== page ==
Without going into too much details on the why and how, I found myself recently in a situation where I had to add some admin groups from an administration forest into a production forest. We could do this manually but this customer is in a situation where they will be creating more forests, so everything that would help them automate things is better.
Making this happen had me do things in PowerShell that really exemplifies what one can do in an object-oriented scripting language.
Adding groups from a different forest in a local group, with PowerShell
First of all, you can’t just refer to the distinguished name of the group and authenticate. That is a weird thing to wrap your head around. So, what you have to do is make a variable that refers to the distinguished name of the group through the domain controller of the management forest. Example:
$globalUserAdmin = Get-AdGroup -identity "CN=SG-MGMT-ADUserAdmin,OU=Security Groups,DC=mgmt,DC=forest,DC=local" -server dc1.mgmt.forest.local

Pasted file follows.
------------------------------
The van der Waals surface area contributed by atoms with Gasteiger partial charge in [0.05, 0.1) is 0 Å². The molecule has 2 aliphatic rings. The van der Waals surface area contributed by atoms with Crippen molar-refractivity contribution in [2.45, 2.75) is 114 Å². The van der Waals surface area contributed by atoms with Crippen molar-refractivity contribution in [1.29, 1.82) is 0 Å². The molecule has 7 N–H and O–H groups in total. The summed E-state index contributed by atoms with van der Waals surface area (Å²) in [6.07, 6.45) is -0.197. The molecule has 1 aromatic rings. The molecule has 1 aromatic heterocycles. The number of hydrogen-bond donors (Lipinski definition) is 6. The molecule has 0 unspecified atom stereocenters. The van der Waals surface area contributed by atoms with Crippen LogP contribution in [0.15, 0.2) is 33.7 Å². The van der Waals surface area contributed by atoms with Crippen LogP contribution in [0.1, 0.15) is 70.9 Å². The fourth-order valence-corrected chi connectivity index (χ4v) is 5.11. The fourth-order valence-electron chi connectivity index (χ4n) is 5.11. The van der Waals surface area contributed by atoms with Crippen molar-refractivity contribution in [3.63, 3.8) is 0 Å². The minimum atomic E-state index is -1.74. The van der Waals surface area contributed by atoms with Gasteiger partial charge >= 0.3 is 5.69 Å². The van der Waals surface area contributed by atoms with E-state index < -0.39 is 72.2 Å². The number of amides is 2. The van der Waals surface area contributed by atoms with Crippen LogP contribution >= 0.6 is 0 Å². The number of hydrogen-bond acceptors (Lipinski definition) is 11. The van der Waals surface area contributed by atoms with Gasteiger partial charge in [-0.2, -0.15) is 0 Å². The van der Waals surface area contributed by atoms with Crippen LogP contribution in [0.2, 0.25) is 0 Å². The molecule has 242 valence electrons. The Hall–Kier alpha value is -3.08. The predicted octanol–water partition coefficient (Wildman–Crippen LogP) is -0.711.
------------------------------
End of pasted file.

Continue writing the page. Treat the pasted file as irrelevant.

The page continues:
Now, this variable can be used to add the universal group to a local group.
$cred = (Get-Credential) Add-AdGroupMember "SG-production-ADUserAdmin" -Members $globalUserAdmin -Credential $Cred
Like I previously mentioned, you can’t just refer to the distinguished name of a group in a different forest without giving context to the other forest. What we do here is to have a variable that refers to an object through a domain controller in one forest and then use that variable in a cmdlet that refers to the local Active Directory.
This one of the better examples on how to work with PowerShell objects, just the fact that one can get a object completely out of context of the scenario you need it in. One can learn a lot about PowerShell, just by this one example.